The cameras rarely left Comey throughout the broadcast. On CBS, there were three angles; a fourth would occasionally show his interrogators without him, but those shots would usually only last a few seconds before returning to Comey. The approach was as calculated as the shifting perspectives of a sports broadcast, manipulated to play up the tension. As a result, we’re usually watching Comey speak or listen to questions. The tools of cinematic storytelling — the placement of angles, Comey’s performance, and the editing choices made throughout — reveal the minutiae of how this narrative unfolded in real time.
Comey tends to hide his feelings from the cameras, much in the same way that he claims to have remained emotionless when the president asked him for loyalty in a contentious private dinner. As an intelligence official, he has been trained to restrain himself for briefing sessions in order to avoid letting his own opinions sway government officials.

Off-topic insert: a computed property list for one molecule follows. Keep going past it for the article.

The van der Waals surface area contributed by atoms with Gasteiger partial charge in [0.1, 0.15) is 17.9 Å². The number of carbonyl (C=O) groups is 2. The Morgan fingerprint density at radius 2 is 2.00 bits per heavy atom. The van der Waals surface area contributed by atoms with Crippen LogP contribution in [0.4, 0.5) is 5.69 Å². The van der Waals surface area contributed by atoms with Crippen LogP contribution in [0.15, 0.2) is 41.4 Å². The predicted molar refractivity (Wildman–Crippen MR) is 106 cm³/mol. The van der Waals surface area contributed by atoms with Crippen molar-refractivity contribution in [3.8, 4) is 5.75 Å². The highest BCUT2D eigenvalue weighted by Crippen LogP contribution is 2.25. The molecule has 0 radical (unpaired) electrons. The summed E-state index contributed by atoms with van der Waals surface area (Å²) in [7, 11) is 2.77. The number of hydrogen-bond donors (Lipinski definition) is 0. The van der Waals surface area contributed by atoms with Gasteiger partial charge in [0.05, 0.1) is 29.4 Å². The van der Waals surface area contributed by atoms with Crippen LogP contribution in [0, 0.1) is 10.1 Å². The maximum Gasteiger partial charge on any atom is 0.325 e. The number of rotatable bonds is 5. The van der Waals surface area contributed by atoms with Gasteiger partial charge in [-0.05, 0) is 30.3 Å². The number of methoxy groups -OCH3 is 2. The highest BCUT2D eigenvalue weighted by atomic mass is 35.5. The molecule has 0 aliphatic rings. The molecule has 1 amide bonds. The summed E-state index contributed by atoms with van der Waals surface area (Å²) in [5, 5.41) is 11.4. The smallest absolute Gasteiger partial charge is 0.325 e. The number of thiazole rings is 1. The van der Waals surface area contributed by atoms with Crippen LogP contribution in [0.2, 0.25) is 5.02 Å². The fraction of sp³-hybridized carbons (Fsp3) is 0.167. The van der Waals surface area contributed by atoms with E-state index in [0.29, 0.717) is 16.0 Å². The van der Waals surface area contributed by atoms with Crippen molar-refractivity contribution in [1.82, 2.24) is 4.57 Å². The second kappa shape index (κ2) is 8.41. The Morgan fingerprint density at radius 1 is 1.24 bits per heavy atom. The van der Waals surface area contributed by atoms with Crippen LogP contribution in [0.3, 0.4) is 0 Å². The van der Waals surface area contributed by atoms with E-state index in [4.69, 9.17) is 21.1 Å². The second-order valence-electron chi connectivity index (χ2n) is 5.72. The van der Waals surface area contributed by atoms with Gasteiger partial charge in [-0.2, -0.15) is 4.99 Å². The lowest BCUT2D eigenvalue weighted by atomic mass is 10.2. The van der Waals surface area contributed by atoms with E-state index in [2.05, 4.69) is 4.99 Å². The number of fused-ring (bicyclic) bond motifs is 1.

But there are key moments when this hardened resolve shows its seams, as when Comey finished up his initial remarks. After explaining his consternation with the Trump administration, Comey addressed the FBI staff he had managed since 2013. The former director, who learned about his firing during a trip to Los Angeles, showed his passion for his team. “I am so sorry that I didn’t get the chance to say goodbye to you properly,” he said. “It was the honor of my life to serve beside, to be part of the FBI family, and I will miss it for the rest of my life.”
His eyebrows rise an inch and his eyes widen just enough to show hints of welling up, and if indeed the director was moved to tears, his words support that outcome. It was a moment of immense sadness, providing a window into the regrets and disappointments at the root of this affair.
“I Love Spending Time With My Wife”
The questioning session led Comey off script and occasionally caught him by surprise. While he didn’t dig into his personal life, one can easily imagine the strain the last few months have caused Comey and his family. He seemed eager to acknowledge his family when recalling how the president — during their initial private dinner — changed plans from one that would have included Comey’s wife. “I love spending time with my wife,” Comey said, unleashing a sheepish grin that shows hints of warmth he otherwise suppresses throughout the hearing.